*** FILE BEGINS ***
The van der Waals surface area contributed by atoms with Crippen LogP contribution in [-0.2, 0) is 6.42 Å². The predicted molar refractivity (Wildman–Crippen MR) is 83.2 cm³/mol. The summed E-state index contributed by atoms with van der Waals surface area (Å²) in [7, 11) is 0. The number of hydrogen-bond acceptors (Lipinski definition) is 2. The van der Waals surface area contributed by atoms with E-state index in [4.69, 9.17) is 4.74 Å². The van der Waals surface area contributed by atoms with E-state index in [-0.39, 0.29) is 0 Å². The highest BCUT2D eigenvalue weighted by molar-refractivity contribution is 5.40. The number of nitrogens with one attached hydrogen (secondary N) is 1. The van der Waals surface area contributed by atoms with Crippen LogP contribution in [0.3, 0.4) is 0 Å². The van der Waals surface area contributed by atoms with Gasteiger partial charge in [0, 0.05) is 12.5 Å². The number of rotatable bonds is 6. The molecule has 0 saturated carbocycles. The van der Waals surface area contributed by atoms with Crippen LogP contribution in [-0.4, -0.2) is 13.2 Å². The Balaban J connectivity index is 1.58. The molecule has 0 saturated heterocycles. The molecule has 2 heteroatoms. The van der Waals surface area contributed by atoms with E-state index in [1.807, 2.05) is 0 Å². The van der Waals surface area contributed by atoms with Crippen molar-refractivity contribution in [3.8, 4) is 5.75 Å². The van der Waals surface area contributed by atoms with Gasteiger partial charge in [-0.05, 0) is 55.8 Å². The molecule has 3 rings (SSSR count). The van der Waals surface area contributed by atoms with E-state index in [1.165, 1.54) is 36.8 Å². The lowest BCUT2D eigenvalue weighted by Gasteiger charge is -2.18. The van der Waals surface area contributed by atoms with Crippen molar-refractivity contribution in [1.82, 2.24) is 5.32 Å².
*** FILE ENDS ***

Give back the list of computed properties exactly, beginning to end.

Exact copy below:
The van der Waals surface area contributed by atoms with Crippen LogP contribution in [-0.2, 0) is 6.42 Å². The predicted molar refractivity (Wildman–Crippen MR) is 83.2 cm³/mol. The summed E-state index contributed by atoms with van der Waals surface area (Å²) in [7, 11) is 0. The number of hydrogen-bond acceptors (Lipinski definition) is 2. The van der Waals surface area contributed by atoms with E-state index in [4.69, 9.17) is 4.74 Å². The van der Waals surface area contributed by atoms with E-state index in [-0.39, 0.29) is 0 Å². The highest BCUT2D eigenvalue weighted by molar-refractivity contribution is 5.40. The number of nitrogens with one attached hydrogen (secondary N) is 1. The van der Waals surface area contributed by atoms with Crippen LogP contribution in [0.3, 0.4) is 0 Å². The van der Waals surface area contributed by atoms with Gasteiger partial charge in [0, 0.05) is 12.5 Å². The number of rotatable bonds is 6. The molecule has 0 saturated carbocycles. The van der Waals surface area contributed by atoms with Crippen LogP contribution in [-0.4, -0.2) is 13.2 Å². The Balaban J connectivity index is 1.58. The molecule has 0 saturated heterocycles. The molecule has 2 heteroatoms. The van der Waals surface area contributed by atoms with E-state index in [1.807, 2.05) is 0 Å². The van der Waals surface area contributed by atoms with Crippen molar-refractivity contribution in [3.8, 4) is 5.75 Å². The van der Waals surface area contributed by atoms with Gasteiger partial charge in [-0.05, 0) is 55.8 Å². The molecule has 3 rings (SSSR count). The van der Waals surface area contributed by atoms with E-state index in [1.165, 1.54) is 36.8 Å². The lowest BCUT2D eigenvalue weighted by Gasteiger charge is -2.18. The van der Waals surface area contributed by atoms with Crippen molar-refractivity contribution in [1.82, 2.24) is 5.32 Å².